Clinicians' personal religious beliefs may impact treatment provided to patients who are homosexual
In a report presented at CHEST 2017, researchers from the Texas Medical Center in Houston, Texas, sought to determine if a clinician's own religious beliefs could influence the care of a homosexual patient.
An anonymous 30-question survey was conducted from July 2015 to February 2016 with health-care providers in 174 different institutions in 40 different countries. The survey asked questions about religious beliefs and approach toward patients who identified as homosexual.
Physicians, nurses, medical students, and nursing students completed 10,106 surveys. When answering the question "how do your beliefs about homosexuality affect the care you provide to a patient who is homosexual?" 10.3% of non-Christian health-care providers would approach patients differently based on their sexual orientation. 20% of non-Christian/non-Catholic health-care providers and 16.6% of Christian/Catholic providers did not feel prepared to provide care to homosexual patients. Clinicians who identified as practicing Jehovah's Witnesses and Hinduism were more likely to treat homosexual patients differently based on their personal beliefs about homosexuality.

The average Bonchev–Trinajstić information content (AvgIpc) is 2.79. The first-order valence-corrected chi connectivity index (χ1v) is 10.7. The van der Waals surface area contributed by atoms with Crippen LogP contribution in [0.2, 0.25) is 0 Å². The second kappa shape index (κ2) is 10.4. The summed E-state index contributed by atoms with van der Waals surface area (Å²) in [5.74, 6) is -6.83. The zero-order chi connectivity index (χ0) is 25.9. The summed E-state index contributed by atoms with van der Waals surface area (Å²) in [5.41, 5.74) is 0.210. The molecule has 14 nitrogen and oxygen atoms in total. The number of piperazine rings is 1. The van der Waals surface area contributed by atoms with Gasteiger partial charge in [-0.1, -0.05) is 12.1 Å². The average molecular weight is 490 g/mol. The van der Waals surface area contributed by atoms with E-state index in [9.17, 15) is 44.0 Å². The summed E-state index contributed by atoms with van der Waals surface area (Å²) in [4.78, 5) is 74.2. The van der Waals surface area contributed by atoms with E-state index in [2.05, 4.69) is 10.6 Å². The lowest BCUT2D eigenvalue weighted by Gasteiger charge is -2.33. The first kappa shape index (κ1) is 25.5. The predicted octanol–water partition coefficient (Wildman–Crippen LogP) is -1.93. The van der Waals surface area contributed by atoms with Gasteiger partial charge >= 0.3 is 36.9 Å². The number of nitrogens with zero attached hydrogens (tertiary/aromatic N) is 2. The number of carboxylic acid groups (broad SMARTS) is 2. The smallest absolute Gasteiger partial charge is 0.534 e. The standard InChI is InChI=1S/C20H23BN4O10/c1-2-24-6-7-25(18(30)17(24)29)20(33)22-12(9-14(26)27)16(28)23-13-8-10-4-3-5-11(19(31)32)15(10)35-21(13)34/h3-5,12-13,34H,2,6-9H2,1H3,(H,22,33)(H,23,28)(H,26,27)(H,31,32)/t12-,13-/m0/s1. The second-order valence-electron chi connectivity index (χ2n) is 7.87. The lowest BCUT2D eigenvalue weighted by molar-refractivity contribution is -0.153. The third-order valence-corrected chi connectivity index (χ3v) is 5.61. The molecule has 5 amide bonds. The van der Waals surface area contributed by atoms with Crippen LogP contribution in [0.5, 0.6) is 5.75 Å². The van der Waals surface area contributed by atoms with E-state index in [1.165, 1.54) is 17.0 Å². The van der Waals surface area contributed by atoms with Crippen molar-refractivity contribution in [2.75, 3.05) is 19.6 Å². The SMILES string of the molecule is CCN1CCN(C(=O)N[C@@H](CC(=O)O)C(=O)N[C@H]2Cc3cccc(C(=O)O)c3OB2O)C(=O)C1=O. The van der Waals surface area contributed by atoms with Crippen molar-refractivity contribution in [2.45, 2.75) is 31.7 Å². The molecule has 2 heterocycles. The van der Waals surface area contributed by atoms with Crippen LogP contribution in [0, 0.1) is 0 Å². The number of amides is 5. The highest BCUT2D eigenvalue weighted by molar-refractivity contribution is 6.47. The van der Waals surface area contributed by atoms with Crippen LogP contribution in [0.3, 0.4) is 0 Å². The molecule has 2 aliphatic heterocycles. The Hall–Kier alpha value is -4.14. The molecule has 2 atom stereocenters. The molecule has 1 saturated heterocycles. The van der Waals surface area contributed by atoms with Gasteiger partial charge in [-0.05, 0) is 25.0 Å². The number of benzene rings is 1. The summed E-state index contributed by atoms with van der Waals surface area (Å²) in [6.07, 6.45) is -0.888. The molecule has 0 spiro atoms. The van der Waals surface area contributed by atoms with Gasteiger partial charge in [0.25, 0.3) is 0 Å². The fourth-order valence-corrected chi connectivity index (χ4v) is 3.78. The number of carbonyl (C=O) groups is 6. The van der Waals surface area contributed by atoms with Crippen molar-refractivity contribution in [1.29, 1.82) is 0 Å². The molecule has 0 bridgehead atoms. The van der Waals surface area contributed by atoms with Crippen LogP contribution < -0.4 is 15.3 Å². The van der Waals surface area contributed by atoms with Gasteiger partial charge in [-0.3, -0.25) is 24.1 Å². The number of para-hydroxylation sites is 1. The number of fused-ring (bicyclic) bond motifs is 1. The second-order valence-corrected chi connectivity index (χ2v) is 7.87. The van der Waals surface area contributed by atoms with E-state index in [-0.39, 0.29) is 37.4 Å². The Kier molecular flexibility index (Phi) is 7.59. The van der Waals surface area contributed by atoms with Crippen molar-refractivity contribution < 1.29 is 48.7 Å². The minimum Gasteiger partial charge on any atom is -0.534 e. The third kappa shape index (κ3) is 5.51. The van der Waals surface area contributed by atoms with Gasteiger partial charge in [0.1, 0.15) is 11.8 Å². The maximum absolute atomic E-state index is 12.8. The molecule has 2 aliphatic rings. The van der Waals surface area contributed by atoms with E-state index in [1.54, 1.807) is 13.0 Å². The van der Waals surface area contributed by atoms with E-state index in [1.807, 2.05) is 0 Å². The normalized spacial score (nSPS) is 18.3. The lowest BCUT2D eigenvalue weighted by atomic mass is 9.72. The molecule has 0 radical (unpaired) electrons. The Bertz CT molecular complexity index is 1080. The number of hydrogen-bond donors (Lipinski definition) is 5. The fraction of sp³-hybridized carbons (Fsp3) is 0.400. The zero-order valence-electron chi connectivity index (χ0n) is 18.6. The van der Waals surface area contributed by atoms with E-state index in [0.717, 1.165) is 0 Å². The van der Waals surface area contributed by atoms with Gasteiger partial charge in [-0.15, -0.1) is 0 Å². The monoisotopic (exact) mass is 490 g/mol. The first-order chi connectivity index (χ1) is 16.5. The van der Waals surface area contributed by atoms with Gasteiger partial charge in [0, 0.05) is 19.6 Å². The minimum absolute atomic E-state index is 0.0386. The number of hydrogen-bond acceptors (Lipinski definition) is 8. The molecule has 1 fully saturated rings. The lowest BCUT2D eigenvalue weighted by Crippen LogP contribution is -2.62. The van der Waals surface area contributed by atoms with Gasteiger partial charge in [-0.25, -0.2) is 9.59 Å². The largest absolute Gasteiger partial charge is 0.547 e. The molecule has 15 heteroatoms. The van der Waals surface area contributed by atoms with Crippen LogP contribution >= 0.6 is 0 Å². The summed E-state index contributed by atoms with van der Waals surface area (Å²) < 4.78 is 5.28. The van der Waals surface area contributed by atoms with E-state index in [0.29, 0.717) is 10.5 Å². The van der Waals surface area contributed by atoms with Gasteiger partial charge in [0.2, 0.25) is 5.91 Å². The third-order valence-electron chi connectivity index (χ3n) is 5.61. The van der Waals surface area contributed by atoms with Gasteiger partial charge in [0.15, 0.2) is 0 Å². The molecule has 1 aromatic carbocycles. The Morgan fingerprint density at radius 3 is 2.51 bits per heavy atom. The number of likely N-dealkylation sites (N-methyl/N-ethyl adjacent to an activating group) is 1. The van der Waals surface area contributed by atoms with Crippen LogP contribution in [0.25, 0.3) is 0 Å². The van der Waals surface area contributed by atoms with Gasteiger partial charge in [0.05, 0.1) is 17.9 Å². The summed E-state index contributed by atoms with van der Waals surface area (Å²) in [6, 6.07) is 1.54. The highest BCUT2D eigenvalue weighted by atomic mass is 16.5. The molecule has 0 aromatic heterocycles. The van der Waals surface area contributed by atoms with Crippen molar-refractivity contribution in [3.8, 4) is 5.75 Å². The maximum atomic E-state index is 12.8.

"In our study, a clinician's religious beliefs seem to have an impact in the medical management of homosexual patients," sayslead researcher Dr. Joseph Varon, "health-care providers must be committed to implement an equal and decent care to patients respecting their sexual preference, and training and education must be provided, so clinicians feel comfortable addressing the health needs of patients identifying as homosexual.
"Further results from these two studies will be shared at CHEST Annual Meeting 2017 in Toronto on Wednesday, November 1, 1:30 PM-2:30 PMat the Metro Toronto Convention Centre, Exhibit Hall, Poster Number104. The study abstracts can be viewed on the journal CHEST website.